It is still a source of conjecture why the minister chose such a needlessly confrontational route, and why the government agreed. ASBA President Byers denounced the move as an unacceptable intervention into a clear area of school board responsibility.
The ATA leadership had received one previous warning at the end March from a highly reliable source that Oberg would run for the leadership of the Alberta Progressive Conservative party when Premier Klein eventually stepped down. Health Minister Mar, already a perceived leadership contender, was depicted as having given away the store to nurses and doctors, and Oberg would use tough action against teachers to demonstrate how to deal with the public sector and to bolster his credibility with the right wing of the party. The warning seemed unfounded when Klein made his public statement in early April about how teachers were to be “rewarded” in the budget.
Regardless of the possible motivation, Oberg’s actions led directly to a growing confrontation that engulfed the education system during the following year and reverberated for years after.
Preparing for action
The dynamics of the situation were complicated and challenging. Many teachers were as upset, if not more upset, by the teaching conditions in their schools as they were by the insulting salary announcement. Clearly, then, they had to take a principled position to reject any salary improvement that would take money from the classroom. They would need to pressure the province to put in enough funding for improvements in both areas.
That meant the focus would have to be on the provincial government rather than school boards, although Alberta’s teachers had a long tradition of local bargaining and the ATA’s structures were geared to a local approach with provincial assistance. It was clear that the situation would require a substantially enhanced provincial role in bargaining
One other thing was certain: our strategy had to reflect a clear buy-in by teachers at the local level, both to be consistent with the democratic nature of our organization and to ensure that those who participated were doing so with their eyes wide open—there could be no unwilling conscripts among locals.
Confronting the Alberta government meant taking on an entrenched, powerful and tough entity that lately seemed to have little respect for teachers and their work. And given that strikes are never popular, teachers had to fully understand the situation in choosing to proceed.
The ATA’s Provincial Executive Council quickly settled on a comprehensive approach, which was then taken to a meeting of the Annual Representative Assembly, held on the May long weekend in 2001. The 450 teacher delegates from across the province overwhelmingly approved the proposed approach, giving a clear indication that Alberta’s teachers were solidly committed to a united course of action, ratified in an extraordinary vote that was held on the steps of Alberta’s legislative.
The stated goals in the ATA’s resolution called on the government to provide sufficient funding to allow school boards to directly address three crucial areas for teachers: classroom conditions that allow us to do our best work with children; compensation that reflects our important contribution and improvements specifically aimed at young teachers in the profession; and encouraging teacher recruitment and retention.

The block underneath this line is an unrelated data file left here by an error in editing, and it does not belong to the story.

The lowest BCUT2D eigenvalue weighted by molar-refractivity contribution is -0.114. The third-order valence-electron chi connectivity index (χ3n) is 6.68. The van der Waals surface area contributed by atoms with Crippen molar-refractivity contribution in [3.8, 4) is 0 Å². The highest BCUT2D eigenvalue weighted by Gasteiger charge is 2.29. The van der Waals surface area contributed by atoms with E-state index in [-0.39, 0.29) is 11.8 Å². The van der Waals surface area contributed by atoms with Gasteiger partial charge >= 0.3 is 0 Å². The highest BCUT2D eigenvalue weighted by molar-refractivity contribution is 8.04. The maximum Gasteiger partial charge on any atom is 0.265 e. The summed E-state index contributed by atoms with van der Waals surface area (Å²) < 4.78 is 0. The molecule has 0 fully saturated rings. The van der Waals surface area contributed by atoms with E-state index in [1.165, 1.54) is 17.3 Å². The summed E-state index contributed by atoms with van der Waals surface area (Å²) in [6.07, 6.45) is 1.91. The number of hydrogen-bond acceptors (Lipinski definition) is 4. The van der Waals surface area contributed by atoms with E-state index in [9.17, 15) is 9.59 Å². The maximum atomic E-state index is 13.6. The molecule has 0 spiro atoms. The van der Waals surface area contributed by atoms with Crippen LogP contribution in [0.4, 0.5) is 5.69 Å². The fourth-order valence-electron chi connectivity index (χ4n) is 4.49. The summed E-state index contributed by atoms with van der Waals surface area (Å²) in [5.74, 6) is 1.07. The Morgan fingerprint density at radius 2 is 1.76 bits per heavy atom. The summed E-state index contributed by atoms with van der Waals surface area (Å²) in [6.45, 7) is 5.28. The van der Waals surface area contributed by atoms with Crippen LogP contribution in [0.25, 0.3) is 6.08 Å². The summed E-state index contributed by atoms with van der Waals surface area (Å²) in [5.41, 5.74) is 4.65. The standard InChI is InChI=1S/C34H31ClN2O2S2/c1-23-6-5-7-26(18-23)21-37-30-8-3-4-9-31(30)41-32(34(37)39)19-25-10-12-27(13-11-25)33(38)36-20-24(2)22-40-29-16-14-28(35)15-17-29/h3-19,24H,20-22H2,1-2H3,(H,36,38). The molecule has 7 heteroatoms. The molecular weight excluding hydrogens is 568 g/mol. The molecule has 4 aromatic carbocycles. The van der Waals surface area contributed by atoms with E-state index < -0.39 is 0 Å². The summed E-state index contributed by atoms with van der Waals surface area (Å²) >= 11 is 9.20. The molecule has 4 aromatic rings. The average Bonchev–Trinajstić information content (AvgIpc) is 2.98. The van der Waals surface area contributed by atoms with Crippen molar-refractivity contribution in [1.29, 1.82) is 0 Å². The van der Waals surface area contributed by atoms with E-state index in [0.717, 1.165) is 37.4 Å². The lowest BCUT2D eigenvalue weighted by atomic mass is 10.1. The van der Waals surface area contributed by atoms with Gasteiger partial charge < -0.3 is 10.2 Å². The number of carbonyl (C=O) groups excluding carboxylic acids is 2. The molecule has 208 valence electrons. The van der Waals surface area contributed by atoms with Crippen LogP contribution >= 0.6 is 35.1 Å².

The bargaining strategy approved was an effective blend of local and provincial elements, called “provincially coordinated local collective bargaining.” It preserved the right to local bargaining, but with enhanced provincial coordination of local efforts and approval of local contracts. Locals would only proceed on the basis of a local vote, and every teacher would have a vote. The understanding was clear: those locals that were not enthusiastic could sit back and watch as long as they did not sign contracts that undercut the overall effort. There were enough angry teachers in regions around the province to ensure provincewide action.
At the same time, the goal was not to have a strike but to convince the government to provide the funding necessary to solve the problems facing teachers and boards; the final part of my speech on the steps of the legislature urged the government to “avoid this needless conflict and make the necessary investments in public education.”
The February 2002 strike
The government, however, soon demonstrated that it was not interested in avoiding a conflict. We heard from superintendents that Oberg had told them that the government had a clear plan to deal with any potential problems, and the public would be sympathetic to the government in the conflict to come.
Conflict became even more likely with a change in leadership at the ASBA, after Lois Byers finished her term. The new ASBA leadership rejected offers from the ATA to work together to advocate for more funding to deal with the problems; ASBA became much more aligned with the government and seemed to see labour strife as an opportunity to assert its management rights with help from the government.